This Day In Classic Rock [Videos] 11/14

Pink Floyd were a late addition to a "package tour" of England that started tonight in 1967 at London's Royal Albert Hall, with just one show as opposed to the rest of the dates where all the bands played two. Headliners were The Jimi Hendrix Experience, who got 40 minutes on stage. They were preceded by The Move (who later evolved into The Electric Light Orchestra), who got a half-hour set, and The Nice (featuring Keith Emerson later of E.L.P.), Amen Corner, Pink Floyd, The Outer Limits, and The Eire Apparent, who all got no more than 15-20 minutes each.


The Dave Clark Five, the second "British Invasion" band to play CBS's The Ed Sullivan Show after The Beatles, made their second appearance on the show tonight in 1965. Their song Glad All Over had knocked I Want To Hold Your Hand from the #1 spot on the charts, and after the success of A Hard Day's Night the DC5 had just released their own movie, Catch Us If You Can.


The Archies were at #1 in England today in 1969 with Sugar Sugar. It would stay there for 8 weeks, the longest running one-hit-wonder in British chart history and the only #1 by a band that was actually a cartoon (although Blur frontman Damon Albarn and Tank Girl creator Jamie Hewlett's 1998 "virtual" band Gorillaz would sell millions of records). The song's writers Andy Kim and Jeff Barry have denied it, but producer Don Kirshner (later of Don Kirshner's Rock Concert fame), who assembled the studio musicians who recorded it, said he'd first offered the song to his other project The Monkees, and guitarist Michael Nesmith had been so angry being expected to record such a blatantly commercial song he put his fist through the drywall of the Beverly Hills Hotel.


Santana released a cover of Black Magic Woman, first written and recorded by the Peter Green led Fleetwood Mac two years earlier, today in 1970, with lead vocals by Seattle-born keyboard player Greg Rolie. The Santana version would go on to sell far more copies than Fleetwood Mac's.


The issue of Newsweek magazine that came out today in 1990 contained an interview with The Who's guitarist and songwriter Pete Townsend that included the apparent news that he was bisexual, though in a later interview he said that he'd been talking about how his solo song Rough Boys was about his many gay friends, and that the interviewer had come to the conclusion on his own, that he really didn't care if people thought he was gay or not, and joked that he had at one point been sexually attracted to Mick Jagger.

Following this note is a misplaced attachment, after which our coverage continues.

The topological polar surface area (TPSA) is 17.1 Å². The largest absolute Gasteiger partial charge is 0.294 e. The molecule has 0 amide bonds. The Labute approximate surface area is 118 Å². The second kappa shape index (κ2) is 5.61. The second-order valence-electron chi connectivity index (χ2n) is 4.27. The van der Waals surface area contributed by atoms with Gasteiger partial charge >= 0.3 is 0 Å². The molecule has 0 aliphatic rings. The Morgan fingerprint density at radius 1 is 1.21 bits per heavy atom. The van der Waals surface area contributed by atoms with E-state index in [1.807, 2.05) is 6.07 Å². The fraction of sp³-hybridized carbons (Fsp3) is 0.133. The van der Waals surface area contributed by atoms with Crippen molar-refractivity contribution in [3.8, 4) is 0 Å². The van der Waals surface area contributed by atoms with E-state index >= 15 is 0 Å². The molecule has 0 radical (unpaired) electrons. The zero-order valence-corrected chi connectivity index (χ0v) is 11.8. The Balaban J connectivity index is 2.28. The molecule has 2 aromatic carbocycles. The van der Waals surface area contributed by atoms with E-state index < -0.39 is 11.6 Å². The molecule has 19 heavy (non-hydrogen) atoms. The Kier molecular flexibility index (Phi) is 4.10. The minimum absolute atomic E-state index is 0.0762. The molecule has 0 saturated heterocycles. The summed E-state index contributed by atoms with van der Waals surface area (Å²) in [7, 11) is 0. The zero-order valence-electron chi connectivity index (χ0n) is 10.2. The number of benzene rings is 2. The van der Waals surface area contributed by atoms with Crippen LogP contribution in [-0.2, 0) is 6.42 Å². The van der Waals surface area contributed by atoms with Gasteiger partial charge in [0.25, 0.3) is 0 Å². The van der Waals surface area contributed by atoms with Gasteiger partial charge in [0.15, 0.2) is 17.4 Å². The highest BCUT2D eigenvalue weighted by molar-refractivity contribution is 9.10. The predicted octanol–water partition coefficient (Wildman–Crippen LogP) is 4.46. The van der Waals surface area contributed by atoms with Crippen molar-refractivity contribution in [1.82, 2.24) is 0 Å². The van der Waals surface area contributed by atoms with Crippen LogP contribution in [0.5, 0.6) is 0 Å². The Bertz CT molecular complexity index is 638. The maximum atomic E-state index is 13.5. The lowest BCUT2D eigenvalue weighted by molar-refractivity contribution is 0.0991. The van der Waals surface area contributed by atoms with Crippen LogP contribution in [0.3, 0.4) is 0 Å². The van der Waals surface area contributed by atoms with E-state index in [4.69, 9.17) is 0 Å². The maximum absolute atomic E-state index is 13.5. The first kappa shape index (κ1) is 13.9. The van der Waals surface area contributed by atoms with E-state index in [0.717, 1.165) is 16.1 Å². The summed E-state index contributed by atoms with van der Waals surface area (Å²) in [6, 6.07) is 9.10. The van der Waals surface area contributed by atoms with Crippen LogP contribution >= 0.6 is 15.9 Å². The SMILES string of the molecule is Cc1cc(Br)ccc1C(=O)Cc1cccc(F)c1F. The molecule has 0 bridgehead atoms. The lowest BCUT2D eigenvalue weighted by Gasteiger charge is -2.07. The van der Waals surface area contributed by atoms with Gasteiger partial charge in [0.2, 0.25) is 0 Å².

The trial of one Michael Abram began in London today in 2000. He'd been in custody for almost a year, after being arrested for breaking into the Henley-On-Thames "Friar Park" mansion of George Harrison and stabbing him with a kitchen knife before being subdued by his fire-poker wielding wife Olivia. George had released a statement questioning the mental health of his assailant, saying he "Wasn't a burglar, and he certainly wasn't auditioning for The Travelling Wilburys", but in follow-up treatments for the some 40 stab wounds he'd received it was discovered that he had the lung cancer that killed him a little over a year later.


A high court judge in London ruled today in 2004 that The Rolling Stones would not be allowed to sue their 60's record company Decca for unpaid royalties from the 2002 compilation 40 Licks, the first Stones retrospective to cover their entire career. Instead the judge sent the dispute to arbitration, and the band settled there for much less than they'd hoped.


Rock and Roll Birthdays

Freddie and The Dreamers singer Freddie Garrity would be 82. He died in 2006.


The Coasters singer Cornell Gunter would be 80 if he hadn't been shot to death in his car in Las Vegas in 1990.


Styx guitarist James Young is 69.



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